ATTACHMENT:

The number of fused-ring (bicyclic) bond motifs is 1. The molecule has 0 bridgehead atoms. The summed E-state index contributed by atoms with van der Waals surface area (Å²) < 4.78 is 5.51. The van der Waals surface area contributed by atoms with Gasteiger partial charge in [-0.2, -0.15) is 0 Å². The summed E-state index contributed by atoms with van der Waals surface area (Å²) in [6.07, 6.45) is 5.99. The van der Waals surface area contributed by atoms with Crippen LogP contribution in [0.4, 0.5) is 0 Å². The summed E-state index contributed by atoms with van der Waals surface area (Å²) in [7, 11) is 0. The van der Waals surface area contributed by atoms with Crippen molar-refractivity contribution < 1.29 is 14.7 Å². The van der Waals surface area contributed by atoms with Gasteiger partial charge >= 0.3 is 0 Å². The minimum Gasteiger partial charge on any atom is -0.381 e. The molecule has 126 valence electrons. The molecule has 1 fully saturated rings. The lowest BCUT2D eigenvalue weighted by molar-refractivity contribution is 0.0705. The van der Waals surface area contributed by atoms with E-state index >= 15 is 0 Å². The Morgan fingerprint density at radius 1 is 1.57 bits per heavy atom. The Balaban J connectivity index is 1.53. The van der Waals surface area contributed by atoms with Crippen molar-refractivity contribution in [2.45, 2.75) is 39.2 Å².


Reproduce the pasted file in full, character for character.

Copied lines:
The number of fused-ring (bicyclic) bond motifs is 1. The molecule has 0 bridgehead atoms. The summed E-state index contributed by atoms with van der Waals surface area (Å²) < 4.78 is 5.51. The van der Waals surface area contributed by atoms with Gasteiger partial charge in [-0.2, -0.15) is 0 Å². The summed E-state index contributed by atoms with van der Waals surface area (Å²) in [6.07, 6.45) is 5.99. The van der Waals surface area contributed by atoms with Crippen LogP contribution in [0.4, 0.5) is 0 Å². The summed E-state index contributed by atoms with van der Waals surface area (Å²) in [7, 11) is 0. The van der Waals surface area contributed by atoms with Crippen molar-refractivity contribution < 1.29 is 14.7 Å². The van der Waals surface area contributed by atoms with Gasteiger partial charge >= 0.3 is 0 Å². The minimum Gasteiger partial charge on any atom is -0.381 e. The molecule has 126 valence electrons. The molecule has 1 fully saturated rings. The lowest BCUT2D eigenvalue weighted by molar-refractivity contribution is 0.0705. The van der Waals surface area contributed by atoms with E-state index >= 15 is 0 Å². The Morgan fingerprint density at radius 1 is 1.57 bits per heavy atom. The Balaban J connectivity index is 1.53. The van der Waals surface area contributed by atoms with Crippen molar-refractivity contribution in [2.45, 2.75) is 39.2 Å².